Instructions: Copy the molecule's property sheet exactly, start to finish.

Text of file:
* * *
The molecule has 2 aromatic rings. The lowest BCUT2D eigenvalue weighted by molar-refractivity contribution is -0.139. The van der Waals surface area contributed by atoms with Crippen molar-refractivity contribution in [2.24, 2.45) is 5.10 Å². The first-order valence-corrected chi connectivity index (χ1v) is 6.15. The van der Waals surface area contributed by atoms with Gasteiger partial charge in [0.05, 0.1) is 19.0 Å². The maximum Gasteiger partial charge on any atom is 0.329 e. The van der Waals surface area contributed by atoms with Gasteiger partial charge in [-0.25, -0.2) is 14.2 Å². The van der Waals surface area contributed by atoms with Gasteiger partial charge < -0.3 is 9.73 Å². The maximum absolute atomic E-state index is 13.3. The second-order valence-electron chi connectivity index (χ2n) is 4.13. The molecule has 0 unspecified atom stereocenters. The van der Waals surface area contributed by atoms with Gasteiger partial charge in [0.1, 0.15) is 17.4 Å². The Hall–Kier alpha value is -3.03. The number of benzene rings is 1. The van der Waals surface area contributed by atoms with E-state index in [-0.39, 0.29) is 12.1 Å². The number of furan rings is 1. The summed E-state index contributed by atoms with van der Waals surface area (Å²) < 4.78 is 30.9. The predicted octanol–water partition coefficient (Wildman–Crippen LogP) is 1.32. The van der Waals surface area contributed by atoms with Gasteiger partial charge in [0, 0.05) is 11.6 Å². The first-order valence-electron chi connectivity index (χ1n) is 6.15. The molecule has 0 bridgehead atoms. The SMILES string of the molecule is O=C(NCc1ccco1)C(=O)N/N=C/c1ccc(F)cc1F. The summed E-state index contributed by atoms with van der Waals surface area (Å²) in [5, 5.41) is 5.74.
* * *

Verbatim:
The molecule has 2 aromatic rings. The lowest BCUT2D eigenvalue weighted by molar-refractivity contribution is -0.139. The van der Waals surface area contributed by atoms with Crippen molar-refractivity contribution in [2.24, 2.45) is 5.10 Å². The first-order valence-corrected chi connectivity index (χ1v) is 6.15. The van der Waals surface area contributed by atoms with Gasteiger partial charge in [0.05, 0.1) is 19.0 Å². The maximum Gasteiger partial charge on any atom is 0.329 e. The van der Waals surface area contributed by atoms with Gasteiger partial charge in [-0.25, -0.2) is 14.2 Å². The van der Waals surface area contributed by atoms with Gasteiger partial charge < -0.3 is 9.73 Å². The maximum absolute atomic E-state index is 13.3. The second-order valence-electron chi connectivity index (χ2n) is 4.13. The molecule has 0 unspecified atom stereocenters. The van der Waals surface area contributed by atoms with Gasteiger partial charge in [0.1, 0.15) is 17.4 Å². The Hall–Kier alpha value is -3.03. The number of benzene rings is 1. The van der Waals surface area contributed by atoms with E-state index in [-0.39, 0.29) is 12.1 Å². The number of furan rings is 1. The summed E-state index contributed by atoms with van der Waals surface area (Å²) < 4.78 is 30.9. The predicted octanol–water partition coefficient (Wildman–Crippen LogP) is 1.32. The van der Waals surface area contributed by atoms with Gasteiger partial charge in [0, 0.05) is 11.6 Å². The first-order valence-electron chi connectivity index (χ1n) is 6.15. The molecule has 0 bridgehead atoms. The SMILES string of the molecule is O=C(NCc1ccco1)C(=O)N/N=C/c1ccc(F)cc1F. The summed E-state index contributed by atoms with van der Waals surface area (Å²) in [5, 5.41) is 5.74.